50 Simple Things You Can Do to Save the Earth is back in print, updated for the 21st century.
If that doesn't send a mild shiver down your spine, then you are under 25 years old.
If you somehow didn't catch the early 1990s, 50 Simple Things, published a few months in advance of Earth Day 1990, was a cultural phenomenon. It caught a wave of interest — notably, media interest — in all things green, which propelled the book's sales to cult-like status. The book sold 5 million copies in all, about a third in one of the 20-odd languages in which it eventually appeared.
The principal author and publisher, John Javna — who the first time around hid behind the anonymity of "The EarthWorks Group," basically himself and some helpers — eventually got discouraged and cynical about the book's impact. By the mid 1990s, he had taken the book out of print and took his family, and his newfound wealth, to rural Oregon, where he's been ever since.
I first met Javna in 1988, when green books were just a glimmer in both of our eyes. By 1990, we were both working on our respective tomes — his 50 Simple Things and my book The Green Consumer. I distinctly recall him sitting in my office in early 1990, explaining how his book would succeed because it would be "first, cheap, and simple." And it did. His book was a blockbuster; mine was merely a bestseller. (In 1992 I penned one of the books in the series, 50 Simple Things Your Business Can Do to Save the Earth, which was attributed to, and published by, the EarthWorks group.)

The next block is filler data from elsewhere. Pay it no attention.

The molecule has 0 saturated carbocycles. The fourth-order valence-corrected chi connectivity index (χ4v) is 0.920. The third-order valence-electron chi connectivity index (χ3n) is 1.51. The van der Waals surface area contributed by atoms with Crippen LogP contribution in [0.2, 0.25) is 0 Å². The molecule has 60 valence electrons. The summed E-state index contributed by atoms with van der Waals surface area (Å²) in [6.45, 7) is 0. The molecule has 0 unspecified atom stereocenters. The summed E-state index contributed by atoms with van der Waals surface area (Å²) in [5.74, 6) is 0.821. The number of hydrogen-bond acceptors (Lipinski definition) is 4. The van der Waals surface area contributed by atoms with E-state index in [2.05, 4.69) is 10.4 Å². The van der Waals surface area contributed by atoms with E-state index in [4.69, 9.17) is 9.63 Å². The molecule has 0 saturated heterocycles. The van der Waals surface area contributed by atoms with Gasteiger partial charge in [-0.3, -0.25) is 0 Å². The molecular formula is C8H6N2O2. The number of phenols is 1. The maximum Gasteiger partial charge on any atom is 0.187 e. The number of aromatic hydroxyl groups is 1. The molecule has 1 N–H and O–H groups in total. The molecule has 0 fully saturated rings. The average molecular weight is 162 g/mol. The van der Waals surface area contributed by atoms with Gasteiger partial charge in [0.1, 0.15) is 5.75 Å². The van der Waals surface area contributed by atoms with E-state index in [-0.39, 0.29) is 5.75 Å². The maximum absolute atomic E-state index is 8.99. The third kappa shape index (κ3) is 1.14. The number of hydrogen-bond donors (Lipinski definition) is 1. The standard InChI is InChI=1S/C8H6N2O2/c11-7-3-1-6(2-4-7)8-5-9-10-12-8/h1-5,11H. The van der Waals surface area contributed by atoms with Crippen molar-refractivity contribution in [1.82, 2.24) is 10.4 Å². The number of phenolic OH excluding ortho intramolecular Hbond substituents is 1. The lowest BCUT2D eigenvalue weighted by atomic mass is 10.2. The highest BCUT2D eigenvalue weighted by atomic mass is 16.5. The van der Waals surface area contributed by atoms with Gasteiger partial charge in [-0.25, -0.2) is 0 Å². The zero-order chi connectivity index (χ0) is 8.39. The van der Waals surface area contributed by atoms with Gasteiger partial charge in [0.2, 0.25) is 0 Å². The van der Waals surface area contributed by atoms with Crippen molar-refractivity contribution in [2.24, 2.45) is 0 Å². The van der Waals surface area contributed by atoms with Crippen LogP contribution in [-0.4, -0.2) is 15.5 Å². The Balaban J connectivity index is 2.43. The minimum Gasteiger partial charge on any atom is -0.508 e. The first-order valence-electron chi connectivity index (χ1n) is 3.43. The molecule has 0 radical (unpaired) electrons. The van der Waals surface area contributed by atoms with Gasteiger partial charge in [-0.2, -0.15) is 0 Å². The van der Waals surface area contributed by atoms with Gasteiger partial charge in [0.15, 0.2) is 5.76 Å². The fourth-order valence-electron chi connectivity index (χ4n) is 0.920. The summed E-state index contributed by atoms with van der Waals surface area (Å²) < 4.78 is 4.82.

In the wake of the original 50 Simple Things, Javna began to understand that his "first, cheap, and simple" book may have had an unintended consequence: While it made environmentalism more accessible to the masses, it may have lulled readers into thinking that snipping six-pack rings or choosing paper over plastic was all they needed to do to address pressing issues like climate change, water and air pollution, and the squandering of natural resources.
"I had this sense that the simple things that we talked about in the book were not the way to go," Javna told me recently. "I just thought, this is not solving problems, and in some ways it's even creating problems because people think that they're addressing an issue in a deep way when they're just skimming the surface. You could say that that book was a mile wide and an inch deep.
It turned out that there weren't 50 simple things we can do to save the earth — just a half-dozen or so rather difficult ones.
Eighteen years later, the book is back. It looks pretty much the same — Javna recycled quite nicely the look and feel — but the concept is different. The new edition of 50 Simple Things was written by Javna along with his two kids, 18-year-old Jesse and 14-year-old Sophie. Indeed, it was Sophie who inadvertently inspired the project. "After the green-washing and stuff in the '90s, people just sort of wandered away and lost interest and went back to buying their gas-guzzling cars and not voting for the environment at all. And it just became a sub-issue, even though the environment itself was getting worse and worse.